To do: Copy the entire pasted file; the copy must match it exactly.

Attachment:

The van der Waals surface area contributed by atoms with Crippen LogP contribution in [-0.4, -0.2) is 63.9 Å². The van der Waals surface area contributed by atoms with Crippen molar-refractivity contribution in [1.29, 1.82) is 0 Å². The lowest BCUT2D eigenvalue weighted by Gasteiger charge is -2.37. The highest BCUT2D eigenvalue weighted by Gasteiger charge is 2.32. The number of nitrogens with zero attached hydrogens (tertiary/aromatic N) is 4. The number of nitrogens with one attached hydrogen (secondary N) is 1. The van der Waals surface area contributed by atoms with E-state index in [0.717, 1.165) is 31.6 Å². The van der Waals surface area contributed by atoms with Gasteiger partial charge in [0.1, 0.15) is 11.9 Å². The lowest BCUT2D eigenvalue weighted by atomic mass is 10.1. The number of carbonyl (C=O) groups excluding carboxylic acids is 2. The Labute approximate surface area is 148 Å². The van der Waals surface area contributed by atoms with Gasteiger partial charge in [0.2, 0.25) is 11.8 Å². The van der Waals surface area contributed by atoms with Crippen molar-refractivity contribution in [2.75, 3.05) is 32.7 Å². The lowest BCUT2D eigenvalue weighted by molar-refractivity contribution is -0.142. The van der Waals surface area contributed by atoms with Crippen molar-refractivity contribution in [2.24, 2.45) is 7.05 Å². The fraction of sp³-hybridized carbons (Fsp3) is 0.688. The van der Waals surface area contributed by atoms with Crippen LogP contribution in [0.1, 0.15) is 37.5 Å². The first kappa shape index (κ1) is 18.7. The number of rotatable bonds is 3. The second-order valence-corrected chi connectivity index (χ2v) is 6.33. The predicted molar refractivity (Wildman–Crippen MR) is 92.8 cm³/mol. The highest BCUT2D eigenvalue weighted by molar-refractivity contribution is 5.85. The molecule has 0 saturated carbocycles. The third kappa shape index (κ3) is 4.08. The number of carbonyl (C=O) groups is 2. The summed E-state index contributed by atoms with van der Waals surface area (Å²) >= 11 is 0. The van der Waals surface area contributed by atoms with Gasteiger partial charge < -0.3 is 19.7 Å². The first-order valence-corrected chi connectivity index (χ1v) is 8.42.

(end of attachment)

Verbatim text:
The van der Waals surface area contributed by atoms with Crippen LogP contribution in [-0.4, -0.2) is 63.9 Å². The van der Waals surface area contributed by atoms with Crippen molar-refractivity contribution in [1.29, 1.82) is 0 Å². The lowest BCUT2D eigenvalue weighted by Gasteiger charge is -2.37. The highest BCUT2D eigenvalue weighted by Gasteiger charge is 2.32. The number of nitrogens with zero attached hydrogens (tertiary/aromatic N) is 4. The number of nitrogens with one attached hydrogen (secondary N) is 1. The van der Waals surface area contributed by atoms with E-state index in [0.717, 1.165) is 31.6 Å². The van der Waals surface area contributed by atoms with Gasteiger partial charge in [0.1, 0.15) is 11.9 Å². The lowest BCUT2D eigenvalue weighted by atomic mass is 10.1. The number of carbonyl (C=O) groups excluding carboxylic acids is 2. The Labute approximate surface area is 148 Å². The van der Waals surface area contributed by atoms with Gasteiger partial charge in [0.2, 0.25) is 11.8 Å². The van der Waals surface area contributed by atoms with Crippen molar-refractivity contribution in [2.75, 3.05) is 32.7 Å². The lowest BCUT2D eigenvalue weighted by molar-refractivity contribution is -0.142. The van der Waals surface area contributed by atoms with Crippen molar-refractivity contribution in [2.24, 2.45) is 7.05 Å². The fraction of sp³-hybridized carbons (Fsp3) is 0.688. The van der Waals surface area contributed by atoms with Crippen LogP contribution in [0.1, 0.15) is 37.5 Å². The first kappa shape index (κ1) is 18.7. The number of rotatable bonds is 3. The second-order valence-corrected chi connectivity index (χ2v) is 6.33. The predicted molar refractivity (Wildman–Crippen MR) is 92.8 cm³/mol. The highest BCUT2D eigenvalue weighted by molar-refractivity contribution is 5.85. The molecule has 0 saturated carbocycles. The third kappa shape index (κ3) is 4.08. The number of carbonyl (C=O) groups is 2. The summed E-state index contributed by atoms with van der Waals surface area (Å²) >= 11 is 0. The van der Waals surface area contributed by atoms with Gasteiger partial charge < -0.3 is 19.7 Å². The first-order valence-corrected chi connectivity index (χ1v) is 8.42.